Sánchez Seek Leading Role in EU, Conservatives Play Petty Politics

The new prime minister wants to be a driving force in Brussels. The ousted center-right has smaller ambitions.

Spanish prime minister Mariano Rajoy and Socialist Party leader Pedro Sánchez wave at photographers before a meeting in Madrid, December 23, 2015
Spanish prime minister Mariano Rajoy and Socialist Party leader Pedro Sánchez wave at photographers before a meeting in Madrid, December 23, 2015 (PSOE)

Pedro Sánchez is filling his cabinet with what the Financial Times describes as respected European figures:

  • Nadia Calviño, the European Commission’s director general for budget, becomes Spain’s economy minister. She is considered “one of the brightest talents in the EU institutions.”
  • Josep Borrell, a former president of the European Parliament, is to become foreign minister. A native of Catalonia, he opposes independence for the region.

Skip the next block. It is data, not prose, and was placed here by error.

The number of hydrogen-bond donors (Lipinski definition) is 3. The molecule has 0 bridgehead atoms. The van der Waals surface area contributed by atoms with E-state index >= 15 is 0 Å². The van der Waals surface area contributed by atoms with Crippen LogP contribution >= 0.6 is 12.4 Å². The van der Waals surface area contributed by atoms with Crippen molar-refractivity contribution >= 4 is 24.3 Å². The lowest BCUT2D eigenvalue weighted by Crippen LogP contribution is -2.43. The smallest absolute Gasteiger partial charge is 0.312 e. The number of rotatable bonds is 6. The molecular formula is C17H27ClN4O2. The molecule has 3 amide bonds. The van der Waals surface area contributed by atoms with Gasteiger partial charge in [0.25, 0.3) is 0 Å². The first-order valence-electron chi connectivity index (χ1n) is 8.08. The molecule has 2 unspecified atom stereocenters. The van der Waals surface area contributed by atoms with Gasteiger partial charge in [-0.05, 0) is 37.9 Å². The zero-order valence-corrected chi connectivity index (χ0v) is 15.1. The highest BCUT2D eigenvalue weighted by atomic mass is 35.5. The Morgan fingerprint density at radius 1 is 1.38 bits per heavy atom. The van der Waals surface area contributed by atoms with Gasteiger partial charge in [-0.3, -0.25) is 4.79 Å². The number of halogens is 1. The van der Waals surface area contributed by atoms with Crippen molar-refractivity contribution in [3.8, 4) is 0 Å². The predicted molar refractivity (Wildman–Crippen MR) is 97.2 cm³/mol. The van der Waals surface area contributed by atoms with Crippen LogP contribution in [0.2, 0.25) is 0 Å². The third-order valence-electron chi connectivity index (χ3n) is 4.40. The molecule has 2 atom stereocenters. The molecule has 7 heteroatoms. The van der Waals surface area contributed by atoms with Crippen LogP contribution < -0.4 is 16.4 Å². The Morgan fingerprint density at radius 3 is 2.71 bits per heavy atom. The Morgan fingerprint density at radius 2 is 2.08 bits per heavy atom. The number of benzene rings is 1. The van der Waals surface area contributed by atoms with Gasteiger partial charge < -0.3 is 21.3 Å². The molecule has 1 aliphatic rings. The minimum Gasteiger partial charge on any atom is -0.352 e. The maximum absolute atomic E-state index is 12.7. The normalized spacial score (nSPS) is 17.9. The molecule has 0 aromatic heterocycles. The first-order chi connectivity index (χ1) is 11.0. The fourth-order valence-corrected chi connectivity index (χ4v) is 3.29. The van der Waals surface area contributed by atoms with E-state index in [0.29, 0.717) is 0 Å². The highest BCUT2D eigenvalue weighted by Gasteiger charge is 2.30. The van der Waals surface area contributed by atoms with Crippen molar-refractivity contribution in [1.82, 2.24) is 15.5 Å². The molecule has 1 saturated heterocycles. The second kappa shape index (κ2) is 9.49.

The appointments suggest Sánchez intends to be “a driving force in Brussels” while he is around. He is keen on French president Emmanuel Macron’s proposals for EU reform — unlike his conservative predecessor, Mariano Rajoy, who allied with Germany’s chancellor, Angela Merkel.

Conservatives play petty politics

Rafael Hernando, the parliamentary spokesperson for Rajoy’s People’s Party, has said the conservatives want to leverage their majority in the Senate to “improve” this year’s budget — which they themselves negotiated only a few weeks ago!

Specifically, they may want to reverse €500 million in infrastructure investments in the Basque Country.

The People’s Party made that spending commitment to win the support of the Basque Nationalist Party (PNV). In last week’s confidence vote, however, the Basques changed sides, giving Sánchez a majority and forcing Rajoy to resign.

It’s petty, yes, but it’s also a sign that the conservatives are thinking about the next election. They have lost a lot of right-wing support during the Catalan independence crisis from voters who felt they weren’t tough enough on the separatists. Depriving the Basques of their money is an easy way to appeal to Spanish nationalists.

The Senate doesn’t have the power to kill or rewrite the budget, but it can send it back to the lower house for review. Another vote there would test Sánchez’ multiparty coalition of left-wing and regionalist parties. Podemos could argue for more social spending. Catalan parties could demand more investment in their region as well.